It’s also a good idea to plan ahead if you’re visiting somewhere new, and find out where the nearest toilet or place where you can rest might be. If you are out and about with others, if you feel comfortable letting them know about any MS symptoms that might affect you while you’re together, it’ll mean you’ll feel supported should you need their help. 

Tips from our community

We asked the Overcoming MS community to let us know how they manage challenging symptoms and their advice for getting the right support. Here are some top tips they shared: 

  1. My advice to anyone is to talk to at least one person who understands, be it a loved one, parent, friend or even someone supportive such as a Shift.MS Buddy or someone in an Overcoming MS Circle. Talking makes everything easier and it’s really important to have the empathy of others and possible suggestions for coping.
  2. Overcoming MS has helped me, mainly through the books, online resources and online support group in which many people have been candid about their symptoms and ways of coping.
  3. If you are experiencing loneliness because of reduced mobility or other reasons, reach out to your local council to ask about local in person resources, events or support groups.
  4. Try writing down your thoughts, concerns, frustrations and worries somewhere. Whether it’s in a journal or somewhere else, it can be therapeutic to get everything out and onto paper, it can often help to write when feeling stressed. 


Bladder and bowel difficulties 

There are a few things that MS has done to me that I don’t like talking about. One of these is incontinence, in the last few years since diagnosis, I need to “go” more often and sometimes don’t make it to the loo in time.

My advice for managing this is: 

  1. Find sanitary supplies that work best for you.
  2. Plan to be near loos when out and about.
  3. Drink more fluids when loos are available. 


Mobility & Fatigue 

Less embarrassing but still awkward is the inability to stand for long. In social situations I am happy to grab a chair or something similar, but if nothing is available eg at a festival, this eats into my energy and has ruined the enjoyment of some events for me. In the past I have contacted event organisers to ask for additional support.

My advice: 

  1. More should be done to make all events accessible, don’t be afraid to speak out to organisations or companies that aren’t doing enough to provide equal accessibility for you.
  2. When you can, find a chair or somewhere to sit down to avoid becoming over fatigued.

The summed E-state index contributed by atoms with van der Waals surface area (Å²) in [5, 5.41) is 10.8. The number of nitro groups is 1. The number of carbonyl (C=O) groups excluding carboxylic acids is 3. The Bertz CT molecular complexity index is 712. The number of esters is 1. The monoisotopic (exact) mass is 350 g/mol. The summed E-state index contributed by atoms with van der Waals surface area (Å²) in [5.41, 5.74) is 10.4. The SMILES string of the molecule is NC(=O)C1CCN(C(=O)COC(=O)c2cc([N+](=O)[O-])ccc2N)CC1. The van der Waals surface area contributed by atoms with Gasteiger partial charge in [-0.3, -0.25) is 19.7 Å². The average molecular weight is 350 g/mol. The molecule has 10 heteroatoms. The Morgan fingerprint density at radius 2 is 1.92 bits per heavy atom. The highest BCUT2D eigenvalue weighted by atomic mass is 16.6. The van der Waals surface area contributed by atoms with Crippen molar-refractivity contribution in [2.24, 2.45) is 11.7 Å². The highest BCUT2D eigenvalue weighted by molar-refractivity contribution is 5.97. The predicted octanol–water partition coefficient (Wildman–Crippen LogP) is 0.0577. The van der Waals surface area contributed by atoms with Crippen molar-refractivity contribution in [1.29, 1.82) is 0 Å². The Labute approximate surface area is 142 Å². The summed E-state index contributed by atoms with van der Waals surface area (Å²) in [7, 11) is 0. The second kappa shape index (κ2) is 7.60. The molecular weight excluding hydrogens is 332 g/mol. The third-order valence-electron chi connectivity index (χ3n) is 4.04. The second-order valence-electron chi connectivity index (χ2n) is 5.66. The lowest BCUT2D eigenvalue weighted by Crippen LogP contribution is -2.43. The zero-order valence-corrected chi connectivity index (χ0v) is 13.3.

3. Have naps during the day when you can, and get into a good sleep routine that works for you. 


Cognitive function 

Typing emails and having to check and correct each line takes me ages and is a sudden, recent change. The occasional message goes out with errors and I feel illiterate sometimes as my spelling and typing used to be pretty good.

Useful tips: 

  1. Allow yourself more time to complete tasks that feel more challenging now, so you’re not putting pressure on yourself to do something quickly.
  2. If you can, ask someone to check emails or messages for you so you don’t have to.
  3. Take advantage of tools like spellcheck to help you.
  4. Find easier ways to communicate when you can, for example try sending voicenotes more often with friends if written messages feel more difficult. 


Sexual issues 

Loss of libido can be worrying and can feel embarrasing to talk about.

Top tips: 

  1. Speak to your GP or healthcare professional and ask for support. Let them know in advance that you want to discuss this and let them know if you feel uncomfortable talking about it, so they can be prepared to handle the conversation as sensitively as possible.
  2. Try to be open and honest with your partner, having a conversation about sexual problems can feel like something you want to avoid, but a caring partner will want to support you and help you find something that works for you both.
  3. Avoid times of the day when you know you normally feel more fatigued or stressed, and maybe try different ways to be intimate with your partner than you used to.
  4. Don’t feel guilty or feel that you’re letting your partner down, you’re not and you shouldn’t feel the need to find a solution on your own. 


Do you have questions about any of your symptoms and want more advice, or have some useful tips to share with the MS community? Join the Live Well Hub and connect with others who understand what life with MS can be like. You are not alone.